I’m embarrassed to admit that World Homeopathy Awareness Week, April 10-16, somehow escaped my notice. Because if there’s anything I’m dedicated to, it’s spreading awareness about homeopathy.
Fortunately. Toronto law firm Roy, Elliott, O’Connor picked up the ball.
Last week, the firm — in collaboration with Centre for Inquiry (CFI) Canada — announced a $30-million lawsuit against Shoppers Drug Mart and Boiron Inc., makers of a curious little product called Oscillococcinum.
I wrote about Oscillococcinum many years ago.
At the time, the little capsules were flying off the shelves — mostly in Europe — and Boiron was raking in hundreds of millions of dollars a year. Boiron’s profits have continued to soar.
Oscillococcinum is touted as a flu remedy.
It is no such thing. More on that later.
The suit alleges that Shoppers and Boiron have, in their marketing of Oscillococcinum, committed at least 12 violations of consumer protection acts. It also notes that Boiron has already paid $12 million to settle similar complaints in the U.S.
This represents a turning point in the debate over homeopathy. No longer satisfied to expose homeopathy for the fraud it is, groups like CFI Canada are now raising the stakes.
And that’s not all.
In Australia, the sister of a woman who died of rectal cancer is suing the homeopath who convinced her to ignore conventional treatment. The suit, launched last month, alleges that Penelope Dingle died because a homeopath, and Dingle’s own husband, steered her away from standard cancer treatment.
Such litigation may soon provide the means by which the homeopathy debate is finally settled. We’ll never keep snake oil off store shelves entirely, but at least those who market it will not be able to make outlandish claims.
In Britain, homeopathy is a thriving business. The National Health Service dishes out millions each year for homeopathic remedies.
But that’s changing. In 2010, a parliamentary committee recommended the government no longer fund or license homeopathy. And last month, one of Britain’s top complementary medicine advocates, Dr. Edzard Ernst, dismissed homeopathy as “dangerous and inefficient.”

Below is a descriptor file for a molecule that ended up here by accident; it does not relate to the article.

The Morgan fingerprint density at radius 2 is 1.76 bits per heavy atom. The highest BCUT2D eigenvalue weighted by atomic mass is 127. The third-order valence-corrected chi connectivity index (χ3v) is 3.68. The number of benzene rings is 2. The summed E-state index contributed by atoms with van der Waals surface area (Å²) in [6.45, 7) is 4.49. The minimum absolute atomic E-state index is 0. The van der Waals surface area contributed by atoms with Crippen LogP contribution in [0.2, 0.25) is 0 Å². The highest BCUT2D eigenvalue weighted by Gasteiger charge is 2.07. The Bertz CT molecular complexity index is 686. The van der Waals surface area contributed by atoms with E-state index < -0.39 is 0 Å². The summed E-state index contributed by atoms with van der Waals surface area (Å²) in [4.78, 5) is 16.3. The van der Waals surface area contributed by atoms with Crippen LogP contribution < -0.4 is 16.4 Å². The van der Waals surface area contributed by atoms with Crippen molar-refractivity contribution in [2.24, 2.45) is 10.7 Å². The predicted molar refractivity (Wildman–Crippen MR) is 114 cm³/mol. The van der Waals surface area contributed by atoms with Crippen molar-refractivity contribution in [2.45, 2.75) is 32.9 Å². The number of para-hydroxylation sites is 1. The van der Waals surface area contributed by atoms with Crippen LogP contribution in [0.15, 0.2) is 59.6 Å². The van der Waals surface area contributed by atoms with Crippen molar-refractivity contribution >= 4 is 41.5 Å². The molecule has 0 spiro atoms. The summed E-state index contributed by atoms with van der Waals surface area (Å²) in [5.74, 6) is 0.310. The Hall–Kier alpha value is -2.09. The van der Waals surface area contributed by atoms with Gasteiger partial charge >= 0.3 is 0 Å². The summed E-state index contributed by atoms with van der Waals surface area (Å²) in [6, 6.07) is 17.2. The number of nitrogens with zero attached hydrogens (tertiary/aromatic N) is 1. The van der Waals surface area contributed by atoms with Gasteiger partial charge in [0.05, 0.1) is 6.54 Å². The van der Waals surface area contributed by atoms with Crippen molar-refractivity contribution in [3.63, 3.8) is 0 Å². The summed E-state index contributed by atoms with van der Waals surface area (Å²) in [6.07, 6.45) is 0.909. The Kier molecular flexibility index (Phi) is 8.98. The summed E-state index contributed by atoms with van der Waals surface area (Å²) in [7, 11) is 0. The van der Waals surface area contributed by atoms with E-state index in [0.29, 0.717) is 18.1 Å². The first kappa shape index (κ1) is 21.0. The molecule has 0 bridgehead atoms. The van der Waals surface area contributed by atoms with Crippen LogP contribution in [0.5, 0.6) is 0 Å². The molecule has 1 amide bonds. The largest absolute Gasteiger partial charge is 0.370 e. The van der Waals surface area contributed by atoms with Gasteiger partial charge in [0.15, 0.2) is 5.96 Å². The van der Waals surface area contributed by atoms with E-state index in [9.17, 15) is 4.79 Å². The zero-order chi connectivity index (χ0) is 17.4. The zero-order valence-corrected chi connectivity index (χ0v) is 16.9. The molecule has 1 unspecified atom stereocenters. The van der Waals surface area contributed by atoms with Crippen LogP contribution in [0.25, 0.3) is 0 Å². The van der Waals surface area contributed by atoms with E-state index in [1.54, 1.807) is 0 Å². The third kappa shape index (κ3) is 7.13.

Homeopathy was invented in the 19th century and is based on premises that have since been proven false. In a nutshell, it posits that extreme dilutions of agents that would normally cause illnesses will actually cure them. That idea seems sketchy enough, until you look at the dilutions involved.
Oscillococcinum, in which the “active” ingredient is duck heart and liver, is listed as 200C. That means it’s diluted by a factor of 100 to the power of 200. That means that in order to consume a single duck molecule, you’d have to drink a solution containing several times the number of atoms in the known universe.
Given that impossibility, homeopaths posit an even sillier explanation: that water retains a “memory” of the original ingredient.
How does water “remember” a few specific molecules that no longer exist — over every other microscopic substance it contains, or contained in the past?
Simple. It doesn’t. The notion is preposterous.
We are all free to do what we want with our bodies. We can place pyramids on our heads or seaweed between our toes. Given enough anecdotal buzz, people are bound to try anything.
But those who market sugar water as medicine, when they know full well it is nothing of the sort, should be prosecuted. It is fraud.
And, as cases such as that in Australia prove, it can have dire consequences.
Peter Jackson is The Telegram’s commentary editor.